The GuideStar Blog retired September 9, 2019. We invite you to visit its replacement, the Candid Blog. You’re also welcome to browse or search the GuideStar Blog archives. Onward!

GuideStar Blog

Nonprofit Career Myths: 8 that Nobody Should Believe

7301c3713694982e53bee58cb4cdcae4 Emily Green

When someone asks what you do and you respond that you work at a nonprofit, they may have more than a few questions. That's understandable because most people haven't been educated on the topic.

Here are a few myths that no one should believe when it comes to nonprofit careers.

Myth: They're Secure

One of the biggest myths related to nonprofit careers is that they're "safe" careers. Those non-profits also have some great backers. A nonprofit job is like any other. If a funder pulls their funding out, that nonprofit organization is done. Just like every business, it all depends on where the money is coming from.

Myth: The People Who Run Nonprofits are Well Experienced

That's false. Nonprofits can, in no way, provide the amount of professional advancement that a for-profit company can. Nonprofits are usually run by people who have a strong passion for the cause. They care about their employees and the cause, but they're not the best managers. Their experience usually isn't factored into the position that they hold, and there's little to no training.

Myth: They're a Waste of Time

How can you actually measure the impact of a nonprofit organization? By taking a look at the impact they have on their cause, of course. Are they a waste of time? Some could be, possibly, but most nonprofits are filled with people who strive to make their organization succeed in its goal.

Myth: You Couldn't Find Work Anywhere Else

Again, that's just simply not true. Throughout your professional career, you're likely to shift gears multiple times. This is nothing new, and it's extremely common for people to completely change tracks. Nonprofits focus on challenges, so they can be infinitely more rewarding than other jobs.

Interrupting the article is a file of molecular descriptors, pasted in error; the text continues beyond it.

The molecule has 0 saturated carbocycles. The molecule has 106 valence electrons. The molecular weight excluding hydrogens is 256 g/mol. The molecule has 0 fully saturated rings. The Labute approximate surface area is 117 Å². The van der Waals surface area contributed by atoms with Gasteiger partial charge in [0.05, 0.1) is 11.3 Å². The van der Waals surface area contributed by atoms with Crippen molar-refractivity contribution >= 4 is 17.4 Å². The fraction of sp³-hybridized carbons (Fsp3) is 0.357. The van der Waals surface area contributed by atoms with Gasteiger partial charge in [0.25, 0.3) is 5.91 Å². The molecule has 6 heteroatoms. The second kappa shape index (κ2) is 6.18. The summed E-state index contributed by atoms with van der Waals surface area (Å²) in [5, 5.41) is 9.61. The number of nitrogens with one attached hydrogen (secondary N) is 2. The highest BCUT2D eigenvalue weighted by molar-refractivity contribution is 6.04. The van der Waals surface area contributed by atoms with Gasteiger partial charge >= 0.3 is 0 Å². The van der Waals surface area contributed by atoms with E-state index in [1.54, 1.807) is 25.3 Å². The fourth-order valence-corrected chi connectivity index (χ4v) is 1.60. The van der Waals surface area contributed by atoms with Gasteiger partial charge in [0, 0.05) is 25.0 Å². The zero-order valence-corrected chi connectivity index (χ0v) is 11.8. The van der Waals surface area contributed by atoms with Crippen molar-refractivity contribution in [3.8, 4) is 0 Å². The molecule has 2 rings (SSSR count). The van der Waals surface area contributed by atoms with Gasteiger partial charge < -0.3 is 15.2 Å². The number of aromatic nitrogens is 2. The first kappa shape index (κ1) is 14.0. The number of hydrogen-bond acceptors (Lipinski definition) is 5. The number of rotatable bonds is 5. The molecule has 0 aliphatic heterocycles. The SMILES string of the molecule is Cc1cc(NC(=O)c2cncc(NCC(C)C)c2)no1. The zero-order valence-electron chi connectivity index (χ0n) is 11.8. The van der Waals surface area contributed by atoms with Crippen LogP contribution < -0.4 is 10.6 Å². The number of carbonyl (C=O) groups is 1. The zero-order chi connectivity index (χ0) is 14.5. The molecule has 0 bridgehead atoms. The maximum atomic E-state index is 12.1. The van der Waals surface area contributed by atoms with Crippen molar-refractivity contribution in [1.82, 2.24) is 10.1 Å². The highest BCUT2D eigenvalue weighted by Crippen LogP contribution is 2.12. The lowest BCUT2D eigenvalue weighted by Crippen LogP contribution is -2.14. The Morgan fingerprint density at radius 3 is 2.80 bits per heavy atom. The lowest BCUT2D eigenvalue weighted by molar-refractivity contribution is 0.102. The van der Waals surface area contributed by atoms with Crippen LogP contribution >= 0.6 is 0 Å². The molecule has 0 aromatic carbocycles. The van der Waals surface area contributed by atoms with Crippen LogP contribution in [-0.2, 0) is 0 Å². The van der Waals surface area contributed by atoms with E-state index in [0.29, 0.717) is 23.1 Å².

Myth: There's no Advancement

That's not true at all. If anything, it's the opposite. Remember earlier when I told you that managers are hired for their passion for the cause? Those people are the ones running the organization. Some of the larger nonprofits even have career paths. There's absolutely room for advancement, regardless of where you're from, how old you are, or what your work experience looks like.

Myth: There's no Money

This is probably the biggest myth that surrounds nonprofit organizations. Nonprofit simply means that the organization runs its business for the good of the people. The term "nonprofit" refers to the 501(c) tax code in the United States that says that the organization is subjected to tax on unrelated business income, regardless of whether the organization makes a profit.

As with any business, the ability to make money is the primary objective of nonprofit organizations. This money must be used to serve the public and complete their mission objectives. Without money, just like any company or organization, the organization would fail to meet their outlined objectives. In 2009, public charities reported $1.4 trillion in total revenue, with $2.6 trillion in total assets.

Myth: You'll be Poor

This is also not true. The CEO of a nonprofit organization, even at the low-end of the scale, makes quite a bit of money. Salary ranges anywhere from $60,000 to $135,000, depending on the size, scope, and mission of the organization. One of the largest, CharityNavigator, brings in $3.5 million or so each year, paying its CEO about $155,000.

Myth: Aren't Nonprofits for Old People?

No. If anything, they want younger people. Younger people have all the opportunity in the world to work for a nonprofit and climb the ranks to a CEO position. It all depends on how badly they want it.

These are just a few of the myths surrounding nonprofit organizations. Hopefully, this article will make you realize that nonprofits are a great place for younger people to work with plenty of room for advancement. Do you or someone you know work for a nonprofit? How do they like it? Leave us a comment below and let us know.

The preceding is a guest post by Emily Green. Emily is a freelance writer with more than six years’ experience in blogging, copywriting, content, SEO, and dissertation, technical and thesis writing.